Turkey Cancels Istanbul Election Won by Erdogan’s Opposition


Bloody tyrant.

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Turkey Cancels Istanbul Election Won by Opposition

Ruling AKP says balloting was marred by fraud and irregularities, but outraged mayor’s party calls situation a matter of wanting to preserve control

ISTANBUL—Turkey’s national election board canceled results of the Istanbul mayoral race that President Recep Tayyip Erdogan’s ruling party lost five weeks ago and ordered a rerun, sparking outrage in opposition ranks and fueling investor concerns over heightened economic volatility.

Ruling on complaints filed by Mr. Erdogan’s Justice and Development Party, or AKP, the election board said a new vote was necessary because fraud and irregularities had material influence on the March 31 results in Istanbul. The ruling is final and can’t be challenged in court.

Mr. Erdogan had thrown his weight behind the AKP’s fraud claims, calling for a rerun.

“Fraud and corruption are evident here,” the president said in a speech on Saturday. “Let’s return to the ballot boxes.”

The election board canceled the mandate of Ekrem Imamoglu, the candidate from the social-democratic Republican People’s Party, or CHP, who had been sworn in as Istanbul mayor, and set the new vote for June 23. The government is expected to appoint a caretaker in the interim.

Erdogan’s Grip on Turkey Slips Following Elections

Turkish President Recep Tayyip Erdogan was dealt a stinging blow in late March after his party lost a string of strongholds in mayoral elections across the country. Voters registered their displeasure with the country’s high inflation and slowing growth. Photo: Reuters (Originally published April 1, 2019)

Mr. Imamoglu condemned the ruling, saying he would travel to Ankara on Tuesday to consult with CHP leaders and decide on a course of action.

“Do not lose hope,” he told supporters.

A repeat election in Istanbul could set the stage for a brutal confrontation between an increasingly authoritarian Mr. Erdogan and an emboldened opposition, which won control of the capital Ankara and several other large cities in the municipal election. In some Istanbul neighborhoods, supporters of Mr. Imamoglu opened their windows late Monday, and banged pots with wooden spoons shouting “YSK resign,” referring to the election board’s Turkish initials.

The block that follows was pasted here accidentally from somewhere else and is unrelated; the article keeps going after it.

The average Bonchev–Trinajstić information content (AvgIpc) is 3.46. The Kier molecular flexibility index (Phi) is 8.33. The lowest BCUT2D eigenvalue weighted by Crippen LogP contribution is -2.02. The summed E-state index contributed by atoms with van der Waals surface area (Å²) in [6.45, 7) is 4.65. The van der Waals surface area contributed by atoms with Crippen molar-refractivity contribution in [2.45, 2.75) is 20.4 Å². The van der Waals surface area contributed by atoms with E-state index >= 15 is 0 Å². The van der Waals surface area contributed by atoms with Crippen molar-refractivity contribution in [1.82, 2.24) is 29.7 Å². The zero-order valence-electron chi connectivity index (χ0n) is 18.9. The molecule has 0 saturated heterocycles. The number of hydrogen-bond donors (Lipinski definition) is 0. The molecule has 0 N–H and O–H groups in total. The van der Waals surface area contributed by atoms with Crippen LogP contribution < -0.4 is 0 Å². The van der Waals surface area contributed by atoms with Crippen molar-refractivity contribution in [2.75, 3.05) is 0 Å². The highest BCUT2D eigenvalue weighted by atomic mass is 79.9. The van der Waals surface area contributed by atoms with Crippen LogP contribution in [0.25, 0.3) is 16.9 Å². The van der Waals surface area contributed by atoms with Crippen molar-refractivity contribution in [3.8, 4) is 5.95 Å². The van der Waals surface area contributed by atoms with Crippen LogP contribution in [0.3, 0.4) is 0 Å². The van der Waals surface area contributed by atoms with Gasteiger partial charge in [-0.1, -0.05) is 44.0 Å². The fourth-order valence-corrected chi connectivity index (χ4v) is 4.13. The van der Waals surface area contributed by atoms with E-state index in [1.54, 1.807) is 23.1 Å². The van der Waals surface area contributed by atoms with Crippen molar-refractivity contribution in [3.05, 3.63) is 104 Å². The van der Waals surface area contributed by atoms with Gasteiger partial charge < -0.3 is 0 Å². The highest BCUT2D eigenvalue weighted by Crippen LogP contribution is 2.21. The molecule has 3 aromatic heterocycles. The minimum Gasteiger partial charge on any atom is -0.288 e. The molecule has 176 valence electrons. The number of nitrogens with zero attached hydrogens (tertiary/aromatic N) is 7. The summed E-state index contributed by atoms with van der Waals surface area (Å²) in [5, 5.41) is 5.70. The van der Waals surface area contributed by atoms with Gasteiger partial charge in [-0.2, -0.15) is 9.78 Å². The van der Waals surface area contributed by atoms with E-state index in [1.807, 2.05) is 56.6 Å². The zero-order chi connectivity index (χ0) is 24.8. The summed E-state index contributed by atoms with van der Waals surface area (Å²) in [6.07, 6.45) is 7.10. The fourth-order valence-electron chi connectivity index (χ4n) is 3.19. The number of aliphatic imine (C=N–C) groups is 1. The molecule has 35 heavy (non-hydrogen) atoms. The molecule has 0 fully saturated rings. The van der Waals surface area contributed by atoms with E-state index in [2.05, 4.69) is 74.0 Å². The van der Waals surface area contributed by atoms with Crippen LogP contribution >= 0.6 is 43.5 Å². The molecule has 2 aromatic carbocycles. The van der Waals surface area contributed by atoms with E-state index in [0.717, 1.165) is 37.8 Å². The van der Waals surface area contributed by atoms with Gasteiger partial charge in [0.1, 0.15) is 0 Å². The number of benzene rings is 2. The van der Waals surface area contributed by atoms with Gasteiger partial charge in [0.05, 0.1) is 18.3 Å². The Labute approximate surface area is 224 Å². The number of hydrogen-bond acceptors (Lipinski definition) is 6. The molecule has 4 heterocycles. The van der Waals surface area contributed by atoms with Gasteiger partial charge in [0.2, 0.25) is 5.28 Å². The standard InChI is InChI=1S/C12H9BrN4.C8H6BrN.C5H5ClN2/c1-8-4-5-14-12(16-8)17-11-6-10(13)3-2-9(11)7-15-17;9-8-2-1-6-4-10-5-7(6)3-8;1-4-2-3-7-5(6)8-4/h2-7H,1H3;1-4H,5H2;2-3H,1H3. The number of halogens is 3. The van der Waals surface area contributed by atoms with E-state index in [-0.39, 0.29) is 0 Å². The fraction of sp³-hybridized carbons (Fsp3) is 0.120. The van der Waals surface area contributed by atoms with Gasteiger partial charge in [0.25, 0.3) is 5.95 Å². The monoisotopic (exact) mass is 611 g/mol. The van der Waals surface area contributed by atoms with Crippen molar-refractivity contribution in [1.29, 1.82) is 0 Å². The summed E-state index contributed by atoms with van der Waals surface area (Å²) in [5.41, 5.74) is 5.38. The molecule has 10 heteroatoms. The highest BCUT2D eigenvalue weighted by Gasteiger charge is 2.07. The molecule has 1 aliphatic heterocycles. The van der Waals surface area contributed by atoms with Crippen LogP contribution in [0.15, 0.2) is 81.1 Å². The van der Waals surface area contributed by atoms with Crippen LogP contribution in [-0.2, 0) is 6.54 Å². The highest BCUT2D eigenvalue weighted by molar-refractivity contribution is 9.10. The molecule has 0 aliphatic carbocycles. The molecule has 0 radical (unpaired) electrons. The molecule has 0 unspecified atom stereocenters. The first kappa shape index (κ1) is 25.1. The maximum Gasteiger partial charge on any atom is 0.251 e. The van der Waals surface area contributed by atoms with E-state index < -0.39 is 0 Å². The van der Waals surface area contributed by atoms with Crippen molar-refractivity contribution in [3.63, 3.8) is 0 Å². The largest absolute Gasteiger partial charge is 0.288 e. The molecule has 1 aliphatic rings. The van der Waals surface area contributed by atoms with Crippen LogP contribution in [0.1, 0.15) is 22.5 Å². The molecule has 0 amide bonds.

Economists voiced concerns that a new round of campaigning would prevent the government from focusing on its pledge to repair a Turkish economy mired in recession and beset by a weakening lira.

“This leaves Turkish markets and the economy vulnerable in the period to rerun elections,” said Timothy Ash, an emerging-market strategist at BlueBay Asset Management in London.

The decision comes as Turkey is locked in a dispute with the U.S., which has threatened to punish Ankara with sanctions over its planned purchase of a Russian antiaircraft missile system on the grounds it would create unacceptable security risks. Turkish authorities say U.S. concerns are unwarranted.

CHP leaders called Mr. Erdogan a “bad loser,” saying the fraud claims were groundless and that AKP was trying to preserve control over Turkey’s largest city and its colossal budget.

“It is legal to run against the AKP, but illegal to win against them,” CHP Deputy Chairman Onursal Adiguzel said in a tweet. “This is plain dictatorship.”

At issue, according to complaints filed by Mr. Erdogan’s AKP, is the alleged disloyalty of officials in charge of overseeing vote counting at polling stations. The CHP said the claim doesn’t make sense because the AKP had no grievance toward the same officials when they validated Mr. Erdogan’s victory in last year’s presidential election.

Immediately after the March 31 vote, Mr. Erdogan had given the impression he would concede the loss of Istanbul, saying defeat was part of democracy.

In recent weeks, however, the president intensified calls for a rerun, citing Mr. Imamoglu’s thin victory margin of 13,729 votes out of nearly nine million ballots cast and the alleged fraud.

Losing control of Istanbul deprived the AKP of its historical bastion, in a city Mr. Erdogan ran from 1994 to 1998. It also cut off the party from a well-honed system of political patronage based on a network of charities and social-welfare associations financed with donations from the city and large corporations.

Allowing Mr. Imamoglu to take control of a city of 16 million people, with a $4 billion annual budget and a staff of 82,000, risked spawning a powerful rival for the next presidential election, in 2023, said Soner Cagaptay, director of the Turkish Research Program at the Washington Institute think tank.

“It was too big for Mr. Erdogan to lose,” Mr. Cagaptay said.

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